Wednesday, November 2, 2016

On Commandaria and Camaraderie

George Kassianos in Action!
Competition can sometimes suck the life out of a room. Drop a dozen egotistical, competitive Alpha males  in a six-by-six meter caged ring and you end up with ripped designer suits, bloody and bruised noses and a prohibitively expensive visit to both a dentist and personal injury lawyer. Case in point, the US's pathetic Republican Party, which is sinking faster than it takes me to spell out Gew├╝rztraminer. [Editor's Note on 11/9/16: Oops?]

Nowadays, competition is absolutely necessary. It weeds out the weak, strokes the strong and motivates the mediocre (like myself) to try harder to break through. If it were up to me, though, I'd pack competition's heavy baggage and book it a one-way ticket to Taft and the lower bunk in Rudy Kurniawan's cell where they could both braid each others locks and get drunk on Faux-Brion. Unfortunately, I'm as afraid of competition as I'm of Burgundy, Naoussa and Barolo being set ablaze by the Four Horsemen of the Apocalypse.

Half of the Team Behind Ayia Mavri
My usual diatribe brings me to a private reception and dinner hosted back in May by the Cyprus Wineries Association at The Powerhouse in Old Nicosia. Many of the island's winemakers were in attendance alongside journalists, bloggers, sommeliers and other wine personalities, to present little known varieties and break bread together.

I made my rounds, tasting and chatting the night away, making a mental note of those somewhat rare wines that left an impression and deserve a repeat visit. KEO's 2011 Yiannoudi, a recent release by the Cypriot wine giant, and Tsiakkas' selection were both promising renditions of The Rock's new darling of the local red varieties. KEO also introduced an off-dry 2015 Altesse, a French variety who some experts claim originated in Cyprus and I found interesting as a digestif. Zambartas was there with his now sophisticated Single Vineyard Xynisteri, a wine that does a good job showcasing the variety's potential. Finally, Aphrodite Constanti of Vassilikon Winery poured samples of their recent work with Maratheftiko, a wine that if I recall correctly (take notes next time, moron!) had a noticeable and lovely herbal character.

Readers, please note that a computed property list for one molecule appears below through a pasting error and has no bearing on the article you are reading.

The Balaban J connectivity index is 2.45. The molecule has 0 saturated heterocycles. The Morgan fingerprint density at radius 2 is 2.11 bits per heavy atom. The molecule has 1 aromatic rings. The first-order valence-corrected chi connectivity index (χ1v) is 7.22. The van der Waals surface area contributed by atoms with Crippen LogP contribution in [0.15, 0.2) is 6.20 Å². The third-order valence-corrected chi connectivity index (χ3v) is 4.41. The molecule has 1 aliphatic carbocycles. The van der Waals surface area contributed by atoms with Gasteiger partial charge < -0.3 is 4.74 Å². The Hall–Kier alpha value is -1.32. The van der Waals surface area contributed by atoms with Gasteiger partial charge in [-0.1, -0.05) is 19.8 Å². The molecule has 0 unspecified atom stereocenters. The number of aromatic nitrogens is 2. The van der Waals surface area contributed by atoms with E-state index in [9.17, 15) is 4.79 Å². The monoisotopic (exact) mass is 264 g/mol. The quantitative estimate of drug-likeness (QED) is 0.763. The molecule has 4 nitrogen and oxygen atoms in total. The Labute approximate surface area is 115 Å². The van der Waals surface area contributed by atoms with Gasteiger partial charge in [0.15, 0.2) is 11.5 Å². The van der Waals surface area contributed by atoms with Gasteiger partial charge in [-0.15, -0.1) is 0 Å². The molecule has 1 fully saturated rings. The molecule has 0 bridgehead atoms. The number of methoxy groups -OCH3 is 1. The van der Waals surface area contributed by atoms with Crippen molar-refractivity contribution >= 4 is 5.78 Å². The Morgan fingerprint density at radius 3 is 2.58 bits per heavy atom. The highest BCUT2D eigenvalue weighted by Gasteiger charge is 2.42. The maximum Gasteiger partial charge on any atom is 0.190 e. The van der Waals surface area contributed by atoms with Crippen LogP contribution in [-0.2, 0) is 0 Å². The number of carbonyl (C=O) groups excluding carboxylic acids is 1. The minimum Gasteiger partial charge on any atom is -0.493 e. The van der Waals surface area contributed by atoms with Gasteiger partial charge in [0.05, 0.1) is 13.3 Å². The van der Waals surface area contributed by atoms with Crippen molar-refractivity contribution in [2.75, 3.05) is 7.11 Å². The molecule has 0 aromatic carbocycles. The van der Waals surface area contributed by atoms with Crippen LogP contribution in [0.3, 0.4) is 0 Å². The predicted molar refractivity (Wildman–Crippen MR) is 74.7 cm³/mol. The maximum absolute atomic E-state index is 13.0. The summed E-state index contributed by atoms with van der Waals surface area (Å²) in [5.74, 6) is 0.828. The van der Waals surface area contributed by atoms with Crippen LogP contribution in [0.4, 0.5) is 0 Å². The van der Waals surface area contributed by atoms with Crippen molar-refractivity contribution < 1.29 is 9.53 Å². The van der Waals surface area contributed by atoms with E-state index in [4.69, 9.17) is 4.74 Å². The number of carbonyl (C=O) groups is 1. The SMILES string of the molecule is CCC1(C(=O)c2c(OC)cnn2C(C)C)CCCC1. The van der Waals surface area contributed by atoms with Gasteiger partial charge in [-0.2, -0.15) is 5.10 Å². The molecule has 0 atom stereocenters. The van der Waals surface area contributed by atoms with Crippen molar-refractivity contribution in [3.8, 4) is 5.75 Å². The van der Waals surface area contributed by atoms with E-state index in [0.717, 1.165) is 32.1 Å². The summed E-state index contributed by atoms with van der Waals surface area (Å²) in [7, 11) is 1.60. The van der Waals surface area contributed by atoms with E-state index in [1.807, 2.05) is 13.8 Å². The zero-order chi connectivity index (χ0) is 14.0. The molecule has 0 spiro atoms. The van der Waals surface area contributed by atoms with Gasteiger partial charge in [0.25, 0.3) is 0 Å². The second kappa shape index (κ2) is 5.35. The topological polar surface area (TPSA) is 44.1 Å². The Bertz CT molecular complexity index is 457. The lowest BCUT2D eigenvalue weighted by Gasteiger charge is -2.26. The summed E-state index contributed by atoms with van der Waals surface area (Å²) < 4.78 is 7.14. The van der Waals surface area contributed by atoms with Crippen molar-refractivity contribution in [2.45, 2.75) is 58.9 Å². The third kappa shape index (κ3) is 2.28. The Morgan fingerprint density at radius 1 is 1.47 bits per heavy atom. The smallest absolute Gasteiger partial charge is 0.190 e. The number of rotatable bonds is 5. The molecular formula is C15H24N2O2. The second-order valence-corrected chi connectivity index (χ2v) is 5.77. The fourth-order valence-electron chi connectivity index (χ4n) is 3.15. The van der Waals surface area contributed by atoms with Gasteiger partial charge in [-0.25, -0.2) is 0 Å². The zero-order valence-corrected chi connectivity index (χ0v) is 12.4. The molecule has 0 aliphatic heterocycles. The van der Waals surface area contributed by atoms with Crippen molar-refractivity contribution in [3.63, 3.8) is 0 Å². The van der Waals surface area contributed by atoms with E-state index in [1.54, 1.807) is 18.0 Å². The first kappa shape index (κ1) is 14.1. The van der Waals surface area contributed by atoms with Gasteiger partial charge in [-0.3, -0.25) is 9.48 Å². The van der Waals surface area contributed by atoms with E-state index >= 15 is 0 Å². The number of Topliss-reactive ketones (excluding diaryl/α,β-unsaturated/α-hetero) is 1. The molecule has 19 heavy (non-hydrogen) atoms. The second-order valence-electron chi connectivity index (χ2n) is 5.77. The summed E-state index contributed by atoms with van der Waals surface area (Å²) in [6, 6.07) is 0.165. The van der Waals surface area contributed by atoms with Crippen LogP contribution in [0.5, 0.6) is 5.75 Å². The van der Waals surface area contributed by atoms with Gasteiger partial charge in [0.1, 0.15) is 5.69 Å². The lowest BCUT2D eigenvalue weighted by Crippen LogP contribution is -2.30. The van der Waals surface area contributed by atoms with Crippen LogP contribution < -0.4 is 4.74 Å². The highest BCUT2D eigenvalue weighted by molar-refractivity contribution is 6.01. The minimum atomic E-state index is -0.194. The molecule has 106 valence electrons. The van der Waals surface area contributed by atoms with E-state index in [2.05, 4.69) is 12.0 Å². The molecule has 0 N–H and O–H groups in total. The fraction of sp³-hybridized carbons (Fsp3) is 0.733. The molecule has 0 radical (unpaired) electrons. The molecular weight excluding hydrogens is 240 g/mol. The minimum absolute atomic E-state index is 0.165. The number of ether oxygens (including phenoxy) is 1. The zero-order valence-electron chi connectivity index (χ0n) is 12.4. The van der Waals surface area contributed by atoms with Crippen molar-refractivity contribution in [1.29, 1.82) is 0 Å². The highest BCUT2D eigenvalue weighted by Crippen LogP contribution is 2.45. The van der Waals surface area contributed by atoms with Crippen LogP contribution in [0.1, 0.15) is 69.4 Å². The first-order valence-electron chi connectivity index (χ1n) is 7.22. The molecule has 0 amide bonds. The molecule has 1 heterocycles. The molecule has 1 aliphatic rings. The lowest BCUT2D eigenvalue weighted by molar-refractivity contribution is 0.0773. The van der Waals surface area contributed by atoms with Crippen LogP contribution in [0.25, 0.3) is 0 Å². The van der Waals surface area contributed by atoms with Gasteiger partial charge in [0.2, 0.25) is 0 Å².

Birds on a Wire
As the night slipped away in a haze of laughter and wine, I was amazed at the camaraderie on display by the winemakers present. They all cherished each other's company, talking and exchanging tastes of their wines, without any competitive urges springing forth and souring the soiree. I'm clueless as to whether or not this is generally the case, but for an outsider like myself it was refreshing to see such high levels of respect and support shown by individuals with similar products competing in a rather minuscule market. Then again, since The Rock is like a small neighbourhood where everyone knows everyone (and everything about everyone), it is only natural for camaraderie to develop as a healthier and more sustainable option to strengthening an industry than playing hardball and always going for the jugular.

Nothing struck me as a greater show of camaraderie than when one of Cyprus' most talented oenologists announced to our table that KEO had brought along a 1984 Saint John Commandaria and a few minutes later showed up with the open bottle and served the forty-plus invitees. This is the only way forward, Cyprus wine, and I certainly hope this spirit stays strong.

2000 Etko Centurion Commandaria - Deep enveloping aromas of brown sugar, coffee, toffee, cinnamon, vanilla, dried prunes, apricots and dates. A really interesting white chocolate note running throughout. 92/100.

1984 KEO Saint John Commandaria - Fully developed, complex, great interplay between sweet and savoury. Dark chocolate, coffee beans, smoke, raisins and other dried fruit, leather and good gaminess on the palate.  My new thirty-two year-old mistress. 95/100.

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